• Rev. Carrie Cesar

Updated: Feb 26, 2020

The Guest House is a new ministry in the process of being developed at Victorville United Methodist Church. Our Guest House ministry is funded and supported by a grant from our California Pacific Annual Conference and a grant from the General Board of Global Ministry. The Guest House is revitalizing the way we do church. We are updating and re-purposing a whole wing of church rooms that have not been used in a decade. At the same time, we are renovating the meaning of discipleship, bringing it alive and creating exciting new opportunities to be active disciples right here at our church. What a concept: Church as Guest House! This is a dynamic and growing ministry we can be thankful for on many levels. The Guest House ministry is preparing to welcome refugees and asylum seekers and work with them, their families and our partner agencies as a circle of resources to help alleviate the harm that comes with any personal immigration crisis. And every immigration situation is personal because it involves the future of the lives of individuals and families who have been forced to move here. I know this because I have lived it. Immigration is a personal issue, not an abstract concept to complain about for anyone not familiar with all that is involved in this kind of move. Everyone facing this situation needs to be embraced with a ministry like the Guest House. The Guest House is an opportunity for our church leaders and members, allowing us to engage with our local community in a way that serves the needs of others. It is allowing us all to give spiritual, emotional, physical and mental space to being disciples in our neighborhood. Because of the Guest House ministry we are getting to know new people and finding ways to be in service with them and others. The Guest House is also an opportunity for the sustainability of our church, bringing much- needed income through the use of our rooms that allows us to upgrade and renovate our buildings. The circle of resources from our church and partners includes short term housing, a food and clothing bank, laundry service, and several other program activities that our church members are already providing. Our community outreach and witness ministries include music classes, play time, Bible studies, a coffee house, sports activities, sewing and crafts, workshops on a variety of relevant topics, youth ministry, camping ministry, Messy Church, and even the simple conversation corners we’ve set up around our hallways for fellowship and building healthy relationships. We accomplish far more than any one church can do alone by forming partnerships with like-minded agencies, cooperating and organizing together so we can address the complicated immigration situation we all face as a community. This is a much more integrated way to be in ministry. We are living out our faith by loving our neighbors as ourselves. We see needs and issues, then work on ways to solve them as a “Good Samaritan” way of living our faith. We bring our church into the community by being a vital and active part of it. How? By opening our doors to the ministry around immigration. We use our facility, our expertise and our love to be a safe place on the journey to a more sustainable and permanent living situation for struggling families. We’re in the struggle together with them, and that is where we find God at work, too. In God’s Grace, Pastor Carrie Cesar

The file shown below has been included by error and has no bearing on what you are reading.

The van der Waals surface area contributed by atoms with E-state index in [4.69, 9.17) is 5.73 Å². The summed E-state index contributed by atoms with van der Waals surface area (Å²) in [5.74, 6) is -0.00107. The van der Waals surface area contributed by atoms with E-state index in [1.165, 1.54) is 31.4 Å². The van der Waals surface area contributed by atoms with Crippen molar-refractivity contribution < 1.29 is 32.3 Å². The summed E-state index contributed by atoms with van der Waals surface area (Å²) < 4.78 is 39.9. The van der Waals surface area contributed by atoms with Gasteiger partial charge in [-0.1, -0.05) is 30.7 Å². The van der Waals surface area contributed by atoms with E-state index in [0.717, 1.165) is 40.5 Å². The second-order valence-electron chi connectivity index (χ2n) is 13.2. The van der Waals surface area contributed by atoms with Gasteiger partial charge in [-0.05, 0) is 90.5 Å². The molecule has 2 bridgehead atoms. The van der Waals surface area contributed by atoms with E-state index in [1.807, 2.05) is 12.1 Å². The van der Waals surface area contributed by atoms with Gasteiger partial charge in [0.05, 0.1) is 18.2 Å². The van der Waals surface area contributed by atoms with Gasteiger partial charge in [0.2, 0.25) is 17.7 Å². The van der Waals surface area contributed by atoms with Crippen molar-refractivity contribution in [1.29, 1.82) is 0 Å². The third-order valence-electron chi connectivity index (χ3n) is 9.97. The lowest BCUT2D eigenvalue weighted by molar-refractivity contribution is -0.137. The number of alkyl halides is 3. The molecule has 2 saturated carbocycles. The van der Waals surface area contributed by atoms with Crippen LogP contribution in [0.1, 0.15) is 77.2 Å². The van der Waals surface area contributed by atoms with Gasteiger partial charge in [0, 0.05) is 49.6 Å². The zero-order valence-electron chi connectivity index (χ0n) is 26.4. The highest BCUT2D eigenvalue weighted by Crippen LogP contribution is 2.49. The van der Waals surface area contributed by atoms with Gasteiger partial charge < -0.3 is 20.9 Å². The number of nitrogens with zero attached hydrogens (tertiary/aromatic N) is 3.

• Gary White